CAAF will hear oral argument in the Air Force case of United States v. Rich, No. 19-0425/AF (CAAFlog case page), on Monday, March 16, 2020, after the argument in Prasad. Two granted issues question whether the defense of mistake of fact as to consent applies to a charge of sexual assault by inducing a belief by any artifice, pretense, or concealment that the accused is another person, in violation of Article 120(b)(1)(D) (2012) (relocated to Article 120(b)(1)(C) (2019))):

I. Did the Court of Criminal Appeals err when it found that mistake of fact as to consent is not a special defense “in issue” for the offense of sexual assault by inducing a belief by concealment that Appellant was someone else?

II. If mistake of fact was not a special defense “in issue,” did the military judge abuse his discretion by denying the defense request for an instruction on mistake of fact?

The elements of sexual assault by inducing a belief by any artifice, pretense, or concealment that the accused is another person are: (1) that the accused committed a sexual act upon another person; and (2) that the accused did so by inducing a belief by any artifice, pretense, or concealment that the accused is another person. Senior Airman (E-4) Rich was charged with the offense after a sexual encounter with a female airman who was spending the night in Rich’s home with her boyfriend (also an airman). The woman testified that she awoke to a person removing her clothes and initiating sexual intercourse, and that she thought the person was her boyfriend. She called out her boyfriend’s name twice during the encounter but the person did not respond. It was not until the person kissed her that she realized it was Rich and not her boyfriend. She cried out, and Rich responded by stating that he was drunk and thought she was someone else (his fiancé).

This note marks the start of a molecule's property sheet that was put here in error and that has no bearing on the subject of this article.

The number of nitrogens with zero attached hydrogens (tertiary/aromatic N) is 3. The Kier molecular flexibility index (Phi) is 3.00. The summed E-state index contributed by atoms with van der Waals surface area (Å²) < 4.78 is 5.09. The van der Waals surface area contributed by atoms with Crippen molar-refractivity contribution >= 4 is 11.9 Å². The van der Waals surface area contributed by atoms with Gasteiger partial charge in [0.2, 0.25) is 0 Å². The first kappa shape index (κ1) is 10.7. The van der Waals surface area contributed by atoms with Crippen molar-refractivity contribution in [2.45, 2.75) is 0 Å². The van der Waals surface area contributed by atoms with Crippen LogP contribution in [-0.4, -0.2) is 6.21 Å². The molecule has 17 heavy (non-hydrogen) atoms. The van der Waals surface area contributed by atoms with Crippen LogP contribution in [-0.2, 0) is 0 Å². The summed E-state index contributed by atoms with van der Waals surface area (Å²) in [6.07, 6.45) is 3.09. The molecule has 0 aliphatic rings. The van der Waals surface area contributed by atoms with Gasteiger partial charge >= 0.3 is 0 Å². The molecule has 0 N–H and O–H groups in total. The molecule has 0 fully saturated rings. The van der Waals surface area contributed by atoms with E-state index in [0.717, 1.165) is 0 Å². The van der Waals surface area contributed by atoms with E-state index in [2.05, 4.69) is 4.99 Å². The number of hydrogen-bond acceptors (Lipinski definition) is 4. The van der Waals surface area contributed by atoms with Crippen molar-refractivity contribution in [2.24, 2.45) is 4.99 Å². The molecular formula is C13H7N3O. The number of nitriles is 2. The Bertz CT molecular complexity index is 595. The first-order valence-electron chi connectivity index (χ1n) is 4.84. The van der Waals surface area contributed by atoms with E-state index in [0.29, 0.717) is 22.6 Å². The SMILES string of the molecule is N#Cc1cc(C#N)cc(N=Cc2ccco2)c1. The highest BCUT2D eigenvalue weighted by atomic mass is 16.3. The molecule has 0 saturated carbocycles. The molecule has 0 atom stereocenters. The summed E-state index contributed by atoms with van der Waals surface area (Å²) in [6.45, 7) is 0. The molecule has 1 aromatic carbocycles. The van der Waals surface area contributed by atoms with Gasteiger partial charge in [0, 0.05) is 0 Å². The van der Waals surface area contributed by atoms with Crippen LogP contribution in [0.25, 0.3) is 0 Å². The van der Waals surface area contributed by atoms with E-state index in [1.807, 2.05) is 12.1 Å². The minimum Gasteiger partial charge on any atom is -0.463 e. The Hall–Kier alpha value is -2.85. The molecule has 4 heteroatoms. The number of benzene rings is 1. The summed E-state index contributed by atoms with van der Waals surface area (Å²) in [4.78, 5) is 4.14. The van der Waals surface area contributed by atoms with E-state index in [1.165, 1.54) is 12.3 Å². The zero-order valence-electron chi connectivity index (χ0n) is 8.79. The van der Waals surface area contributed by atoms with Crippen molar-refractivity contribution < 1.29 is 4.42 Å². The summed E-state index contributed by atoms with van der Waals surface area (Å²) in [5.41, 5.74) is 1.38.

A general court-martial composed of members convicted Rich of sexual assault by inducing a belief by concealment (acquitting him of by artifice or pretense). The members sentenced him to confinement for 60 days, reduction to E-2, a reprimand, and the mandatory minimum dishonorable discharge. The Air Force CCA issued two opinions in the case, both published. First, a three-judge panel issued this opinion (78 M.J. 591), reversing the conviction after concluding that the military judge erred in failing to instruct the members on the defense of mistake of fact. The Air Force Appellate Government Division then sought reconsideration, and the CCA sitting en banc granted reconsideration, vacated the panel’s decision, and split evenly (4-4) over whether the failure to give the instruction was error, in a second published decision available here (79 M.J. 572). As a result, the CCA en banc affirmed the conviction.

Writing for the Air Force court in its second review, Senior Judge Johnson explained that Rich’s concealment was based on “silence when Appellant knows that [the] victim is acting under a misapprehension as to Appellant’s identity may constitute concealment.” 709 M.J. at 587 (quoting instructions) (marks omitted). Therefore, any mistake of fact on Rich’s part – a mistaken belief that the woman consented to the act or a mistaken belief that the woman was his fiancé – “would have disproved an element of the charged offense.” Id. Accordingly, a separate mistake of fact instruction was not required because “by proving the elements of the charged offense, the Government necessarily disproved the existence of either asserted mistake of fact.” Id. Writing for the dissenters, however, Judge Lewis observed that “mistake of fact is a technical legal term with differing meanings based on the offense charged and its elements,” and that the military judge should have resolved the doubt over whether or not to give the instruction in favor of giving it. Id. at 592.